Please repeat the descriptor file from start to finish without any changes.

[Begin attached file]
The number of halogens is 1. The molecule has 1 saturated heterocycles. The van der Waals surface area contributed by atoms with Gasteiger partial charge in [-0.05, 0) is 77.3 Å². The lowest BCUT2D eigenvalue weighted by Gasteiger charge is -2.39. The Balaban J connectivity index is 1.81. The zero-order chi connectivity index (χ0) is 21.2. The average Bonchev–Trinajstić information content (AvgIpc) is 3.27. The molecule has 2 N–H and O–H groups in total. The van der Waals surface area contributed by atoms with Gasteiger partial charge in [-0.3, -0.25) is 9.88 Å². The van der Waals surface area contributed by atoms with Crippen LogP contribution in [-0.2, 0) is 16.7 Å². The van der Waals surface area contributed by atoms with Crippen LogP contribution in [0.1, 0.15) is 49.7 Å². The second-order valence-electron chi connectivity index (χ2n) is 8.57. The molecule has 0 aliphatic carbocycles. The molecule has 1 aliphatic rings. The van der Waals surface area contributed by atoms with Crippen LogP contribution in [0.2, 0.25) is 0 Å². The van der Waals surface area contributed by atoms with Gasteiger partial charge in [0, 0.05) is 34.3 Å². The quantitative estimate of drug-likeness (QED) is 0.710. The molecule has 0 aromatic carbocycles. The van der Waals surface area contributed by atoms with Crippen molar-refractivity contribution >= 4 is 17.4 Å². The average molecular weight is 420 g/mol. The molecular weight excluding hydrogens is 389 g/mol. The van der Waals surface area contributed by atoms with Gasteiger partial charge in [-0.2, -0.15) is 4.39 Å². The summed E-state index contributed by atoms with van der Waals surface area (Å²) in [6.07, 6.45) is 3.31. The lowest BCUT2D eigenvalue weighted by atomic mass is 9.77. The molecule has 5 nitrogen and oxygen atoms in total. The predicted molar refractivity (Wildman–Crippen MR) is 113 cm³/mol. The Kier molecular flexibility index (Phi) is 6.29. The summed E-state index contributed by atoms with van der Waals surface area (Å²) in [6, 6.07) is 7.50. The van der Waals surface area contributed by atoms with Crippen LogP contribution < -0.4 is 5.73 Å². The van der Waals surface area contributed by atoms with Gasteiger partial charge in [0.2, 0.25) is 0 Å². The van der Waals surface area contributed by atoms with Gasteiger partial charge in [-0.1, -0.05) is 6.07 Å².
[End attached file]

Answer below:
The number of halogens is 1. The molecule has 1 saturated heterocycles. The van der Waals surface area contributed by atoms with Gasteiger partial charge in [-0.05, 0) is 77.3 Å². The lowest BCUT2D eigenvalue weighted by Gasteiger charge is -2.39. The Balaban J connectivity index is 1.81. The zero-order chi connectivity index (χ0) is 21.2. The average Bonchev–Trinajstić information content (AvgIpc) is 3.27. The molecule has 2 N–H and O–H groups in total. The van der Waals surface area contributed by atoms with Gasteiger partial charge in [-0.3, -0.25) is 9.88 Å². The van der Waals surface area contributed by atoms with Crippen LogP contribution in [-0.2, 0) is 16.7 Å². The van der Waals surface area contributed by atoms with Crippen LogP contribution in [0.1, 0.15) is 49.7 Å². The second-order valence-electron chi connectivity index (χ2n) is 8.57. The molecule has 0 aliphatic carbocycles. The molecule has 1 aliphatic rings. The van der Waals surface area contributed by atoms with Crippen LogP contribution in [0.2, 0.25) is 0 Å². The van der Waals surface area contributed by atoms with Gasteiger partial charge in [0, 0.05) is 34.3 Å². The quantitative estimate of drug-likeness (QED) is 0.710. The molecule has 0 aromatic carbocycles. The van der Waals surface area contributed by atoms with Crippen molar-refractivity contribution >= 4 is 17.4 Å². The average molecular weight is 420 g/mol. The molecular weight excluding hydrogens is 389 g/mol. The van der Waals surface area contributed by atoms with Gasteiger partial charge in [-0.2, -0.15) is 4.39 Å². The summed E-state index contributed by atoms with van der Waals surface area (Å²) in [6.07, 6.45) is 3.31. The lowest BCUT2D eigenvalue weighted by atomic mass is 9.77. The molecule has 5 nitrogen and oxygen atoms in total. The predicted molar refractivity (Wildman–Crippen MR) is 113 cm³/mol. The Kier molecular flexibility index (Phi) is 6.29. The summed E-state index contributed by atoms with van der Waals surface area (Å²) in [6, 6.07) is 7.50. The van der Waals surface area contributed by atoms with Crippen LogP contribution < -0.4 is 5.73 Å². The van der Waals surface area contributed by atoms with Gasteiger partial charge in [0.2, 0.25) is 0 Å². The van der Waals surface area contributed by atoms with Gasteiger partial charge in [-0.1, -0.05) is 6.07 Å².